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Friday, February 8, 2013


President Barack Barack Obama always seems to have a full plate.  Gun control, immigration, national debt, defense cuts, reduction of entitlements, Israel versus Iran, North Korea, China...  Will he take on global warming, which could some day perhaps become an even larger legacy than Obamacare?

Tam Hunt of Noozhawk, had an excellent article in the latest issue of Renewable Energy World.  He complimented Obama during his difficult first term:

  • Succeeded in new fuel economy CAFE standards for cars and light trucks to attain 54 miles per gallon by 2025, which will reduce our domestic oil consumption by four billion barrels from 2017 to 2025.
  • Maintaining tax credits and loan guarantees for renewable energy and energy efficiency.
  • Proposed new rules for the Environmental Protection Agency regulating greenhouse gases from new power plants.
So in Obama's second term, Hunt suggests:
  • Reconsider opposition to a national carbon tax
  • Phase in regulation of greenhouse gases from existing power plants
  • Enact a national Renewable Electricity Standard (RES)
  • Require states to implement existing law (PURPA) that allows private developers to sell renewable energy to utilities at cost-effective rates
  • Require all federal agencies to reach 50% electric vehicles in their fleet by 2020, if this can be done cost-effectively 

Tom Friedman had a particularly apt analogy, courtesy of John Holdren, that we were heading for an environmental cliff, this one through a fog of misinformation.  Worried about a national debt?  What about the carbon debt?  For those who forgot the facts, two centuries ago, Planet Earth enjoyed an atmosphere of 280 parts per million.  We are now upon 400  PPM, with 450 PPM the potential tipping point for OUT-OF-CONTROL ACCELERATION.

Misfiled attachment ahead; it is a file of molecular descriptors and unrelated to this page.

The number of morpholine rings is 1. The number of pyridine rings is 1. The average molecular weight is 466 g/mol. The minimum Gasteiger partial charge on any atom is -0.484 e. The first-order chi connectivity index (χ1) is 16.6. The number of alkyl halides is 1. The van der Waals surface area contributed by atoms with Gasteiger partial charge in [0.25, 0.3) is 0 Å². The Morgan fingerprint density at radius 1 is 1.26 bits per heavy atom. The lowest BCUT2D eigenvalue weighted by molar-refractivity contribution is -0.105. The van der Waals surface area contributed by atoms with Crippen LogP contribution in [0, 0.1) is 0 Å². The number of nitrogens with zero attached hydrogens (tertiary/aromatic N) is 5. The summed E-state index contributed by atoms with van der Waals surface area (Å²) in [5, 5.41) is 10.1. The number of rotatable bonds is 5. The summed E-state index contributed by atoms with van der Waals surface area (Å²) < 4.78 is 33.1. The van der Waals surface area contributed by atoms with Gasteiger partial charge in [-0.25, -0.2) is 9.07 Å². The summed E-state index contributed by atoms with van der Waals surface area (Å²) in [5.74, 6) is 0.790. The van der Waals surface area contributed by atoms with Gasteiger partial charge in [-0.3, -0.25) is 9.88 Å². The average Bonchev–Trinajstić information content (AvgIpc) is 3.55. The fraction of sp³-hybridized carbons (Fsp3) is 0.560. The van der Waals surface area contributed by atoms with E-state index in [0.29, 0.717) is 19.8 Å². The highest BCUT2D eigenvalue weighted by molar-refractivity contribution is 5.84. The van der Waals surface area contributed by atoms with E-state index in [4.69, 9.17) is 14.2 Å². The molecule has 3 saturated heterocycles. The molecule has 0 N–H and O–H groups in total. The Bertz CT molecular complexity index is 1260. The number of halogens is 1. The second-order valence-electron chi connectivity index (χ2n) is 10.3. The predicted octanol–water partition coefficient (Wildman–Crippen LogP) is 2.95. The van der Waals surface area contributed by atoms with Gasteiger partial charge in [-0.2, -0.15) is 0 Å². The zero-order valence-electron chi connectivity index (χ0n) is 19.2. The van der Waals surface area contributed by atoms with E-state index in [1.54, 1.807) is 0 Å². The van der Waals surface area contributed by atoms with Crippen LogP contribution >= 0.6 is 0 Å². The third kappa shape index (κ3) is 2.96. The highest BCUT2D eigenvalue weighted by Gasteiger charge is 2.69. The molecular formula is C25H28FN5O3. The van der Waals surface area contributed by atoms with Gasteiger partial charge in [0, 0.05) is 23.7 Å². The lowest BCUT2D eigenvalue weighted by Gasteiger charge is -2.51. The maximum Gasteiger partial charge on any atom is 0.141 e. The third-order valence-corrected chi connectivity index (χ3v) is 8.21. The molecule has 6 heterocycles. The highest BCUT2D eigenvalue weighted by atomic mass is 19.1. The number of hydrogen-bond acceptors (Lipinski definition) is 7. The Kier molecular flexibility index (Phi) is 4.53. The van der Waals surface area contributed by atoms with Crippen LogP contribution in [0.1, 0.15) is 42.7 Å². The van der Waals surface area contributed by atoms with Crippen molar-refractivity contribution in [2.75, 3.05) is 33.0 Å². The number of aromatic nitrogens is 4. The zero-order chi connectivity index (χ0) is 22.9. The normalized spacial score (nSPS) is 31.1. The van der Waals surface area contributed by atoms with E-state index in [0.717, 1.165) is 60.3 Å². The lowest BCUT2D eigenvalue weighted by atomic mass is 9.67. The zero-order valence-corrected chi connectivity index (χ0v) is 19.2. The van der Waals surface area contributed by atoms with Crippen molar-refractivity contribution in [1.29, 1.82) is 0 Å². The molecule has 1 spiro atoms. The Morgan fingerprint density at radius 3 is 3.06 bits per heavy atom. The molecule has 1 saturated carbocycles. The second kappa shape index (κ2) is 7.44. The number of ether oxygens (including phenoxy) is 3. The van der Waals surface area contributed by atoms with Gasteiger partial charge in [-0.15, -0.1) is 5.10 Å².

Like me, he warns about methane, which, in case you forgot, is 25 times more deadly than carbon dioxide.  He limits his analysis to the tundra.  My imagination moves on to marine methane hydrates at the ocean bottom, where there is more, and maybe twice as much energy, than from all the known coal, oil and natural gas on land.  Read THE VENUS SYNDROME.

Friedman and I differ, though, on the seriousness of the national debt.  He is troubled that the debt to GDP ratio in six years has doubled from 36% to 73%.  But note:

  Japan          208%
  Italy            121%
  Singapore    118%
  UK               89%
  France          87%
  Canada         84%
  Germany      82%

But no matter, for he points out that while liberals indicate there is no urgency on this ratio because interest rates are low, similarly, conservatives say global warming is a non issue because the temperature rise has been small.  Friedman's solution:

A carbon tax would reinforce and make both strategies easier. According to a September 2012 study by the Congressional Research Service, a small carbon tax of $20 per ton — escalating by 5.6 percent annually — could cut the projected 10-year deficit by roughly 50 percent (from $2.3 trillion down to $1.1 trillion).


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